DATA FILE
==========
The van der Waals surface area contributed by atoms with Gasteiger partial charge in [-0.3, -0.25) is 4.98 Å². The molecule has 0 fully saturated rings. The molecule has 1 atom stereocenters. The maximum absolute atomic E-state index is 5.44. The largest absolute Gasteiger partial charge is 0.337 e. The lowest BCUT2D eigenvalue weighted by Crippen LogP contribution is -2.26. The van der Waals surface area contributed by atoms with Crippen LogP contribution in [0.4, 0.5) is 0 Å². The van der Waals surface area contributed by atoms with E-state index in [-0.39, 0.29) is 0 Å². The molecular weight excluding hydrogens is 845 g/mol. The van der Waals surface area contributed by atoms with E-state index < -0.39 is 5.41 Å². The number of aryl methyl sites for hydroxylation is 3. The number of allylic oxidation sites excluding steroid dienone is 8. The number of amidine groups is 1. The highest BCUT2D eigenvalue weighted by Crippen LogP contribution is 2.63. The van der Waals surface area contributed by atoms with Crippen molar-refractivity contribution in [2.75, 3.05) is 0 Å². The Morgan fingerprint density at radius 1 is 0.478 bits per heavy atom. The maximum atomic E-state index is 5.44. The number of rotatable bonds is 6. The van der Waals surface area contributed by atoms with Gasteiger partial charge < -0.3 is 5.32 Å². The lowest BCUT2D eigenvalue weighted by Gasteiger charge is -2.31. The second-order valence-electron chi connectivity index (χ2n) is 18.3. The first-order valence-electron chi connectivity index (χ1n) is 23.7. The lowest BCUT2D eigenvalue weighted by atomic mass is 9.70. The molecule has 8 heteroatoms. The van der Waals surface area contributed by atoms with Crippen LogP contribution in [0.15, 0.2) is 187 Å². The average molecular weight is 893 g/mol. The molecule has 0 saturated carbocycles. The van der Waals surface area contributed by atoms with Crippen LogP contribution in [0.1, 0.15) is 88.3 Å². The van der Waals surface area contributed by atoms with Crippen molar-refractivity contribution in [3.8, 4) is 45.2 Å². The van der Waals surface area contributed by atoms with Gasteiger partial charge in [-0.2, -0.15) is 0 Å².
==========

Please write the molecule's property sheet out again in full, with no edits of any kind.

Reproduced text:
The van der Waals surface area contributed by atoms with Gasteiger partial charge in [-0.3, -0.25) is 4.98 Å². The molecule has 0 fully saturated rings. The molecule has 1 atom stereocenters. The maximum absolute atomic E-state index is 5.44. The largest absolute Gasteiger partial charge is 0.337 e. The lowest BCUT2D eigenvalue weighted by Crippen LogP contribution is -2.26. The van der Waals surface area contributed by atoms with Crippen LogP contribution in [0.4, 0.5) is 0 Å². The van der Waals surface area contributed by atoms with E-state index in [-0.39, 0.29) is 0 Å². The molecular weight excluding hydrogens is 845 g/mol. The van der Waals surface area contributed by atoms with E-state index < -0.39 is 5.41 Å². The number of aryl methyl sites for hydroxylation is 3. The number of allylic oxidation sites excluding steroid dienone is 8. The number of amidine groups is 1. The highest BCUT2D eigenvalue weighted by Crippen LogP contribution is 2.63. The van der Waals surface area contributed by atoms with Crippen molar-refractivity contribution in [2.75, 3.05) is 0 Å². The Morgan fingerprint density at radius 1 is 0.478 bits per heavy atom. The maximum atomic E-state index is 5.44. The number of rotatable bonds is 6. The van der Waals surface area contributed by atoms with Gasteiger partial charge < -0.3 is 5.32 Å². The lowest BCUT2D eigenvalue weighted by Gasteiger charge is -2.31. The second-order valence-electron chi connectivity index (χ2n) is 18.3. The first-order valence-electron chi connectivity index (χ1n) is 23.7. The lowest BCUT2D eigenvalue weighted by atomic mass is 9.70. The molecule has 8 heteroatoms. The van der Waals surface area contributed by atoms with Crippen LogP contribution in [0.15, 0.2) is 187 Å². The average molecular weight is 893 g/mol. The molecule has 0 saturated carbocycles. The van der Waals surface area contributed by atoms with Crippen LogP contribution in [0.1, 0.15) is 88.3 Å². The van der Waals surface area contributed by atoms with Crippen molar-refractivity contribution in [3.8, 4) is 45.2 Å². The van der Waals surface area contributed by atoms with Gasteiger partial charge in [-0.2, -0.15) is 0 Å².